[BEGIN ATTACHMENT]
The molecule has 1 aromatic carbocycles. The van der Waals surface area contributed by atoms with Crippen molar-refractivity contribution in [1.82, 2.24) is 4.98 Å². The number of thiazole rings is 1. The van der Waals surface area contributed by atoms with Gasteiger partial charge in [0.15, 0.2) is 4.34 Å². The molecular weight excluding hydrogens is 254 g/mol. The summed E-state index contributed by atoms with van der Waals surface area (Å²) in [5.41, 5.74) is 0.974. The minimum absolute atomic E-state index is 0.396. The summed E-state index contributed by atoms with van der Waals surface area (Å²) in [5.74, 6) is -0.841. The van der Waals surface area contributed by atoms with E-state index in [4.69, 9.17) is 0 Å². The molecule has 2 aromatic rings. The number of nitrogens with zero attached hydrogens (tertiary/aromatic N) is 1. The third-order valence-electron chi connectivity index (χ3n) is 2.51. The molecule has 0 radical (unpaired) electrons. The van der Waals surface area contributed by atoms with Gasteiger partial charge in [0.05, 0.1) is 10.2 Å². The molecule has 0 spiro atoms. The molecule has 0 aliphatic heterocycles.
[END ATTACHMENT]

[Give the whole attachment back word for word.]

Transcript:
The molecule has 1 aromatic carbocycles. The van der Waals surface area contributed by atoms with Crippen molar-refractivity contribution in [1.82, 2.24) is 4.98 Å². The number of thiazole rings is 1. The van der Waals surface area contributed by atoms with Gasteiger partial charge in [0.15, 0.2) is 4.34 Å². The molecular weight excluding hydrogens is 254 g/mol. The summed E-state index contributed by atoms with van der Waals surface area (Å²) in [5.41, 5.74) is 0.974. The minimum absolute atomic E-state index is 0.396. The summed E-state index contributed by atoms with van der Waals surface area (Å²) in [5.74, 6) is -0.841. The van der Waals surface area contributed by atoms with E-state index in [4.69, 9.17) is 0 Å². The molecule has 2 aromatic rings. The number of nitrogens with zero attached hydrogens (tertiary/aromatic N) is 1. The third-order valence-electron chi connectivity index (χ3n) is 2.51. The molecule has 0 radical (unpaired) electrons. The van der Waals surface area contributed by atoms with Gasteiger partial charge in [0.05, 0.1) is 10.2 Å². The molecule has 0 spiro atoms. The molecule has 0 aliphatic heterocycles.